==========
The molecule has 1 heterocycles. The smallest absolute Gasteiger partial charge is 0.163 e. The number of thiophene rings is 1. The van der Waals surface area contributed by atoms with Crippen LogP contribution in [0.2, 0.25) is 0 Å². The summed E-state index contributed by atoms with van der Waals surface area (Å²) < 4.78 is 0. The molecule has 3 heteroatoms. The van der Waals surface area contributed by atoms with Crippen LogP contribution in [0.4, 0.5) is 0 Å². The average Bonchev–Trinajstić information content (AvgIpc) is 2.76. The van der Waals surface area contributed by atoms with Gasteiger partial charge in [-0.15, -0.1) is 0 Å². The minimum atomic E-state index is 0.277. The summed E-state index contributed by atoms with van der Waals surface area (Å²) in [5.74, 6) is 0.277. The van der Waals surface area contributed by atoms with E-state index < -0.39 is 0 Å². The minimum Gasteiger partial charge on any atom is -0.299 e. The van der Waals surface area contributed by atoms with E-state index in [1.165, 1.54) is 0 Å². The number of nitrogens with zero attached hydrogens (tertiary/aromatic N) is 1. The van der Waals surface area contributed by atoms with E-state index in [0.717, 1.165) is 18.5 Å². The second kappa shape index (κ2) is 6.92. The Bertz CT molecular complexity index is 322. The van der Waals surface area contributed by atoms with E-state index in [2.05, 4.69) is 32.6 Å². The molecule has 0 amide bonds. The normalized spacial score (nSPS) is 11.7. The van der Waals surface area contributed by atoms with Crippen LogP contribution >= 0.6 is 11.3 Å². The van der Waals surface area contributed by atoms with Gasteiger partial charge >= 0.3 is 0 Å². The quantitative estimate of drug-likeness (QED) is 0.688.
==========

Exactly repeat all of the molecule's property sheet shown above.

The molecule has 1 heterocycles. The smallest absolute Gasteiger partial charge is 0.163 e. The number of thiophene rings is 1. The van der Waals surface area contributed by atoms with Crippen LogP contribution in [0.2, 0.25) is 0 Å². The summed E-state index contributed by atoms with van der Waals surface area (Å²) < 4.78 is 0. The molecule has 3 heteroatoms. The van der Waals surface area contributed by atoms with Crippen LogP contribution in [0.4, 0.5) is 0 Å². The average Bonchev–Trinajstić information content (AvgIpc) is 2.76. The van der Waals surface area contributed by atoms with Gasteiger partial charge in [-0.15, -0.1) is 0 Å². The minimum atomic E-state index is 0.277. The summed E-state index contributed by atoms with van der Waals surface area (Å²) in [5.74, 6) is 0.277. The van der Waals surface area contributed by atoms with E-state index < -0.39 is 0 Å². The minimum Gasteiger partial charge on any atom is -0.299 e. The van der Waals surface area contributed by atoms with E-state index in [1.165, 1.54) is 0 Å². The number of nitrogens with zero attached hydrogens (tertiary/aromatic N) is 1. The van der Waals surface area contributed by atoms with E-state index in [0.717, 1.165) is 18.5 Å². The second kappa shape index (κ2) is 6.92. The Bertz CT molecular complexity index is 322. The van der Waals surface area contributed by atoms with E-state index in [2.05, 4.69) is 32.6 Å². The molecule has 0 amide bonds. The normalized spacial score (nSPS) is 11.7. The van der Waals surface area contributed by atoms with Crippen LogP contribution >= 0.6 is 11.3 Å². The van der Waals surface area contributed by atoms with Gasteiger partial charge >= 0.3 is 0 Å². The quantitative estimate of drug-likeness (QED) is 0.688.